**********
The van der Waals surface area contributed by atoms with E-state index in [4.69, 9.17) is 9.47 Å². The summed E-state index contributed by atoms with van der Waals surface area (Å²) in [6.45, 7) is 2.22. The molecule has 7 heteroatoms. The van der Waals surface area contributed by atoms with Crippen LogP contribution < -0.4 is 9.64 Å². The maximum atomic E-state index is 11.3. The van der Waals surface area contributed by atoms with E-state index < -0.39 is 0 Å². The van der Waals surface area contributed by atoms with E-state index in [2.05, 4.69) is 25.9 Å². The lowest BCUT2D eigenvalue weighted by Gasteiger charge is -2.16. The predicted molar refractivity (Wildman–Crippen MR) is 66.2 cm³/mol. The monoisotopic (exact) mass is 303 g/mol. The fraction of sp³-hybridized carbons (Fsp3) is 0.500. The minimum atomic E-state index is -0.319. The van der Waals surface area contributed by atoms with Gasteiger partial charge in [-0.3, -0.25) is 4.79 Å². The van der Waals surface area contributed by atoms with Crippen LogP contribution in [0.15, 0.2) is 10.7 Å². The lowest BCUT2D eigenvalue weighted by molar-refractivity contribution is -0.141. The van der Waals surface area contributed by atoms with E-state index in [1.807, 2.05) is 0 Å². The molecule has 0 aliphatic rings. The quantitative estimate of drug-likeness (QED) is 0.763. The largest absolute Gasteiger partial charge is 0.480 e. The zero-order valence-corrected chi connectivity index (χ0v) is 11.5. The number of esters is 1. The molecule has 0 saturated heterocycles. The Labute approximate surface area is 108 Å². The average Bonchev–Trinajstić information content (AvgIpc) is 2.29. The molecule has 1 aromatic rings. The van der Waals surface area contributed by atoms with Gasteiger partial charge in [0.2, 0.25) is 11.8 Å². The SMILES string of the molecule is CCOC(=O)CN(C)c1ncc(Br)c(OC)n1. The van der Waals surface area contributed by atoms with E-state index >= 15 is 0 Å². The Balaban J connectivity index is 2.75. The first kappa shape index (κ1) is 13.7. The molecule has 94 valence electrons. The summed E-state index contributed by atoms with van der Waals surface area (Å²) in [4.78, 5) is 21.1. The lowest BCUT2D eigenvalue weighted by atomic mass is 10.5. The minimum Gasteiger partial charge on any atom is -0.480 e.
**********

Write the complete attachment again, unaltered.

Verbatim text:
The van der Waals surface area contributed by atoms with E-state index in [4.69, 9.17) is 9.47 Å². The summed E-state index contributed by atoms with van der Waals surface area (Å²) in [6.45, 7) is 2.22. The molecule has 7 heteroatoms. The van der Waals surface area contributed by atoms with Crippen LogP contribution < -0.4 is 9.64 Å². The maximum atomic E-state index is 11.3. The van der Waals surface area contributed by atoms with E-state index < -0.39 is 0 Å². The van der Waals surface area contributed by atoms with E-state index in [2.05, 4.69) is 25.9 Å². The lowest BCUT2D eigenvalue weighted by Gasteiger charge is -2.16. The predicted molar refractivity (Wildman–Crippen MR) is 66.2 cm³/mol. The monoisotopic (exact) mass is 303 g/mol. The fraction of sp³-hybridized carbons (Fsp3) is 0.500. The minimum atomic E-state index is -0.319. The van der Waals surface area contributed by atoms with Gasteiger partial charge in [-0.3, -0.25) is 4.79 Å². The van der Waals surface area contributed by atoms with Crippen LogP contribution in [0.15, 0.2) is 10.7 Å². The lowest BCUT2D eigenvalue weighted by molar-refractivity contribution is -0.141. The van der Waals surface area contributed by atoms with E-state index in [1.807, 2.05) is 0 Å². The molecule has 0 aliphatic rings. The quantitative estimate of drug-likeness (QED) is 0.763. The largest absolute Gasteiger partial charge is 0.480 e. The zero-order valence-corrected chi connectivity index (χ0v) is 11.5. The number of esters is 1. The molecule has 0 saturated heterocycles. The Labute approximate surface area is 108 Å². The average Bonchev–Trinajstić information content (AvgIpc) is 2.29. The molecule has 1 aromatic rings. The van der Waals surface area contributed by atoms with Gasteiger partial charge in [0.2, 0.25) is 11.8 Å². The SMILES string of the molecule is CCOC(=O)CN(C)c1ncc(Br)c(OC)n1. The van der Waals surface area contributed by atoms with E-state index >= 15 is 0 Å². The Balaban J connectivity index is 2.75. The first kappa shape index (κ1) is 13.7. The molecule has 94 valence electrons. The summed E-state index contributed by atoms with van der Waals surface area (Å²) in [4.78, 5) is 21.1. The lowest BCUT2D eigenvalue weighted by atomic mass is 10.5. The minimum Gasteiger partial charge on any atom is -0.480 e.